Air Mobility Is an Operational Mission

April 26, 2008

One of the odder notions from the National Defense Panel last year was to merge US Transportation Command with the Defense Logistics Agency to form a new unified command called the US Logistics Command.

It was a bad suggestion and unlikely to be adopted. The people who framed it no doubt meant well, though. When they looked at Transportation Command, they saw it essentially as a link in the supply, distribution, and transportation chain. They wanted to make that linkage more efficient.

Their point was not altogether without merit, but their perspective was wrong. The value of logistics (which includes maintenance, supply, and acquisition of materiel) is too obvious to require explanation. The logistics mission deserves its own priority and identity. However, the same is true of the Transportation Command mission.

Although some TRANSCOM activities may closely resemble trucking, shipping, and distribution functions in the commercial sector, others especially air mobility go well beyond that and have a critical military element in their composition.

Air mobility consists of airlift and aerial refueling. In the Gulf War of 1991 and the limited Desert Strike operation in September 1996, it was refueling by tankers along the way that made it possible for bombers to fly nonstop from bases in the United States and deliver their ordnance in Southwest Asia. Without aerial refueling, the national strategy of rapid global response to crisis would not be possible.

Airlift is in constant demand to support forces and operations of all kinds, but it can also be an operational mission in itself. The classic example is the Berlin Airlift, of which this year begins the 50th anniversary.

In June 1948, the Soviet Union shut off road, rail, and barge access to Berlin in an attempt to force out the western powers and absorb Berlin into the Soviet sector. The only routes remaining open were the air corridors that had been established formally by previous four-power agreement.

For more than a year, the airlift kept West Berlin alive. Every 90 seconds, another airplane touched down, bringing food and coal. In all, they made 277,000 flights into the beleaguered city, delivering 2.3 million tons of cargo. In 1949, the Russians tacitly conceded that their power play was a failure and lifted the blockade.

The Berlin Airlift was a great humanitarian mission, but it was more than that. It successfully defended West Berlin against takeover by a hostile military power and defeated the Soviet Union in the first big confrontation of the Cold War. There are not many military operations in the modern era that rank with it in strategic importance.

The Yom Kippur War was another instance when air mobility had strategic consequences. In October 1973, with Israel fighting desperately for survival, the United States sent Military Airlift Command to the rescue. Nine hours after receipt of orders to go, C-141s and C-5s were in the air with supplies and ammunition. They maintained Operation Nickel Grass for the next 32 days, through the end of the crisis. Later, Reader’s Digest would call it “The Airlift That Saved Israel.” Premier Golda Meir said that, “For generations to come, all will be told of the miracle of the immense planes from the United States bringing in the material that meant life for our people.”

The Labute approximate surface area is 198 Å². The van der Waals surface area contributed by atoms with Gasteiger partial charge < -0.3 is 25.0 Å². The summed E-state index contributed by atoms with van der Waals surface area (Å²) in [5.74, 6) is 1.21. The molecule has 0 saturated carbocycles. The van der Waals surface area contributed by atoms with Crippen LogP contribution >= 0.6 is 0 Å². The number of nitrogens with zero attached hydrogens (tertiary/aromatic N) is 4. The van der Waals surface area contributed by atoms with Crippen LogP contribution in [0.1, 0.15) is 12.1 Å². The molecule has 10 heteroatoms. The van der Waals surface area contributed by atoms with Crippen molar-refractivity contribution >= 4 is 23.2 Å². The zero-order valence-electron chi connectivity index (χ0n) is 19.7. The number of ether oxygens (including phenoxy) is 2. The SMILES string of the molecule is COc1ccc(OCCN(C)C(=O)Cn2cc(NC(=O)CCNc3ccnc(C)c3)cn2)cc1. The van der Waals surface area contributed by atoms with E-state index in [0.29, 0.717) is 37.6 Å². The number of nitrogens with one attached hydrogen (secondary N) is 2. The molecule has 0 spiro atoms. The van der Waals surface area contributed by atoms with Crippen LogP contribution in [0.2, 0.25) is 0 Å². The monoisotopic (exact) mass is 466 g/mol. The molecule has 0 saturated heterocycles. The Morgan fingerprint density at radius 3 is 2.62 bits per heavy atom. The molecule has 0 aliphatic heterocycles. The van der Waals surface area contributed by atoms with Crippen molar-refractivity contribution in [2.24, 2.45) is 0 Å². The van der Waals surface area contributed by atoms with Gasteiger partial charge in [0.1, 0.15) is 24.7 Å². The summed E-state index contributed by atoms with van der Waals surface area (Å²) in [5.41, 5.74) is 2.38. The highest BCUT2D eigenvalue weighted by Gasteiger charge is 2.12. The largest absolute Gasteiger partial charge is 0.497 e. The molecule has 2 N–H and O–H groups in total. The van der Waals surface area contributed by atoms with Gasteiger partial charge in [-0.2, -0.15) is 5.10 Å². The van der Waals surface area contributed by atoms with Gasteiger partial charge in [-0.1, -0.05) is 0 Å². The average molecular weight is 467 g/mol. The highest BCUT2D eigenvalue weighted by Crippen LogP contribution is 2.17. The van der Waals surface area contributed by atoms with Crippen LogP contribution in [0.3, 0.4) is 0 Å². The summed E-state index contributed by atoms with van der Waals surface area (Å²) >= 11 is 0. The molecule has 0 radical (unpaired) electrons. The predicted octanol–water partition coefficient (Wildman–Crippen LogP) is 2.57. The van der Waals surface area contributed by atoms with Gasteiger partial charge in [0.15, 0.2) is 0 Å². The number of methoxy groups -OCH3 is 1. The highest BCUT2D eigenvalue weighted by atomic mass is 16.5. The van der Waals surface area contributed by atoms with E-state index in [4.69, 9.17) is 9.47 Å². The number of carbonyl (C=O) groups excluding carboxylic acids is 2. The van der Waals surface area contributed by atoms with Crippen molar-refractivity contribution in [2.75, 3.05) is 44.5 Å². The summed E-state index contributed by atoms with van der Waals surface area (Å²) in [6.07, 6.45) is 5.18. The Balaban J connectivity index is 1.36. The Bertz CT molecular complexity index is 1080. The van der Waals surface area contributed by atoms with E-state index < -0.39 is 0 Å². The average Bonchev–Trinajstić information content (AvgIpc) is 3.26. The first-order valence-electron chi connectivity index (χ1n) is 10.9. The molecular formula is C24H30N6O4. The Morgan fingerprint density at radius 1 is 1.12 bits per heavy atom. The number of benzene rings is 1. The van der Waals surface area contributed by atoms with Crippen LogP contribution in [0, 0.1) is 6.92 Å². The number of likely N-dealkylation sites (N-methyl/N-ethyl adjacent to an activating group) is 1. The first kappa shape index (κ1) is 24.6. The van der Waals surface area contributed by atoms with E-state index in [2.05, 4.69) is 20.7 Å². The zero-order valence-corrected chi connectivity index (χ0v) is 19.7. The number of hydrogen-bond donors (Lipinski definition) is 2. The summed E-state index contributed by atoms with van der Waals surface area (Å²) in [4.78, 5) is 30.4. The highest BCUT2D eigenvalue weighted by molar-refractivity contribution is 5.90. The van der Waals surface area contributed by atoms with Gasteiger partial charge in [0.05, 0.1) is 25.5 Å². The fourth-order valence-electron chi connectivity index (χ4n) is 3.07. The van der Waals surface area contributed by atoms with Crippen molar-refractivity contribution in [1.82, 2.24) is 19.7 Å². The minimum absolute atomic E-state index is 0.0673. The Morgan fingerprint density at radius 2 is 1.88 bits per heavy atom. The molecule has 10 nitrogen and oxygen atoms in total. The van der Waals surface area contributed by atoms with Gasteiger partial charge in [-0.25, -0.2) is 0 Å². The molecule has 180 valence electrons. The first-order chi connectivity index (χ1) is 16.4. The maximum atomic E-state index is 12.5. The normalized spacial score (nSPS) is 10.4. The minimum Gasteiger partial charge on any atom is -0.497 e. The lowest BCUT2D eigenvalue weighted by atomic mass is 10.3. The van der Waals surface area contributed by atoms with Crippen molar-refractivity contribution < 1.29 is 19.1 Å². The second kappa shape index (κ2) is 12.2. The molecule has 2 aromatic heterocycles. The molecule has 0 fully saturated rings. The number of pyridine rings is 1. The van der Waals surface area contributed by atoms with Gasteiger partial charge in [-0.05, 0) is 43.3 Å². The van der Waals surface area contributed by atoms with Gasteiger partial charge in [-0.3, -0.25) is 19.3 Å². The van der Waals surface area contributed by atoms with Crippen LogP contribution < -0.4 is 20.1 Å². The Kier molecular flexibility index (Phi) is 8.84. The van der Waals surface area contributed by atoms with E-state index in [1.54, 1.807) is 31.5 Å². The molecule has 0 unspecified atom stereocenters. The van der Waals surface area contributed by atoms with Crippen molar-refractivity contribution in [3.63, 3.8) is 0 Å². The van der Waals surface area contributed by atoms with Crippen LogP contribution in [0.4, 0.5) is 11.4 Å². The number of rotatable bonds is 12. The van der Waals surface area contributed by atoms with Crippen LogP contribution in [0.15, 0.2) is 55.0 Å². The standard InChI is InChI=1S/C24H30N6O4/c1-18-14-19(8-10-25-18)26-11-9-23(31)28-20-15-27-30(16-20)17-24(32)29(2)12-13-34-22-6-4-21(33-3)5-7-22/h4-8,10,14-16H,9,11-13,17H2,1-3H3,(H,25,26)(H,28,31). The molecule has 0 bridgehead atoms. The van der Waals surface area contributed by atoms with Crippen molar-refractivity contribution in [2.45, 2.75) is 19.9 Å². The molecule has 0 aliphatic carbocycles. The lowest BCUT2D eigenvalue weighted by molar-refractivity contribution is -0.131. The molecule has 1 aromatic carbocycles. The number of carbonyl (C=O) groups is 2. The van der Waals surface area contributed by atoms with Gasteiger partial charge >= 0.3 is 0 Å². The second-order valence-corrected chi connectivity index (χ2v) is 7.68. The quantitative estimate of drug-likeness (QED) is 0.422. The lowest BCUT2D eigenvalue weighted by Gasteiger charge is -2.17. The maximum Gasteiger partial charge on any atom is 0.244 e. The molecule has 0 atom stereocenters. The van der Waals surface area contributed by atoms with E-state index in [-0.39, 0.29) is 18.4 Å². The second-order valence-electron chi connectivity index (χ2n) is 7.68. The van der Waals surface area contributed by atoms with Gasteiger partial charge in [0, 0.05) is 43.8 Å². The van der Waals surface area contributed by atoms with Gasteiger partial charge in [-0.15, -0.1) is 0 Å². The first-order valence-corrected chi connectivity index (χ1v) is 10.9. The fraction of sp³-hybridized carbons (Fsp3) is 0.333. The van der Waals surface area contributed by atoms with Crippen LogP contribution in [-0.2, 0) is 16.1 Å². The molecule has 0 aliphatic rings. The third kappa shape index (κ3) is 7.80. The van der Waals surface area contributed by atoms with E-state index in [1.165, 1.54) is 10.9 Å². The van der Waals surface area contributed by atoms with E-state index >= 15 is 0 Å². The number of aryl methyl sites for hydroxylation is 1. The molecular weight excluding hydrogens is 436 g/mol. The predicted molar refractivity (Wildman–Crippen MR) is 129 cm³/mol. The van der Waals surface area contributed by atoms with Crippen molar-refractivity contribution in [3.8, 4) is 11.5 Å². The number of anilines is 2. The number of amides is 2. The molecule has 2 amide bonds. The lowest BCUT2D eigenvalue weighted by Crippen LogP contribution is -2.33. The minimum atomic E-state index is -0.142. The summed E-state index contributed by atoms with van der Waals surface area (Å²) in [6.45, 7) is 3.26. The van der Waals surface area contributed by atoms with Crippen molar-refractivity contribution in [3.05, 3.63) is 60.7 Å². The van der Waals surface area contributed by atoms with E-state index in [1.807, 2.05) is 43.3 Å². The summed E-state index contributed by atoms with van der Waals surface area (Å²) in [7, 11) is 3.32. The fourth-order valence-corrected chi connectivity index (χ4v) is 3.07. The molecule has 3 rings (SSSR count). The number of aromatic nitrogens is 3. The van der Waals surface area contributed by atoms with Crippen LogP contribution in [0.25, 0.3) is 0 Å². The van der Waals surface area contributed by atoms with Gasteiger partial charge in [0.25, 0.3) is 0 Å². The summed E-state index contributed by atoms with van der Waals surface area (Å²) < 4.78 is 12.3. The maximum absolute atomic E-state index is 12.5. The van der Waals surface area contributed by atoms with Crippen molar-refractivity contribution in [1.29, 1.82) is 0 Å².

It was a dramatic example of the projection of US power and the use of the armed forces to influence global events.

Air mobility is a military occupation. Sometimes it is a combat occupation. In January 1968, US Marines at Khe Sanh were encircled and cut off by the North Vietnamese Army. The Marine outpost sat in a valley and was bombarded by intense mortar, rocket, and artillery attacks from the surrounding hills. Until the siege was broken 11 weeks later, Khe Sanh was reinforced and resupplied under fire by tactical airlifters, who took their share of battle damage in the course of 1,128 sorties into Khe Sanh.

The primary wartime role of air mobility is to get the other forces to the fight and to sustain them until sealift begins to arrive, several weeks later. Most defense analysts acknowledge that air mobility, principally airlift, is the main constraint on the nation’s capability to respond to military emergencies in faraway places.

Despite a general inclination toward reductions in force structure and personnel, last year’s Quadrennial Defense Review projected an increase in the requirement for strategic mobility and said that smaller US forces would be adequate only if they could be transported swiftly and over long distances.

Air mobility means global reach. On a nonstop, 8,000-mile mission last September, for example, Air Mobility Command C-17s picked up 600 airborne troops in North Carolina, met tankers operating out of Spain for refueling en route, and delivered the jumpers, bang on schedule, after 20 hours in the air to their drop zone in Kazakhstan.

In most operations, air mobility will be a leading force in support of the mission, but sometimes as in the case of the Berlin Airlift air mobility will be the mission.

It is a significant instrument of national power. We must take care that the focus on it is not lost through organizational realignments and mergers.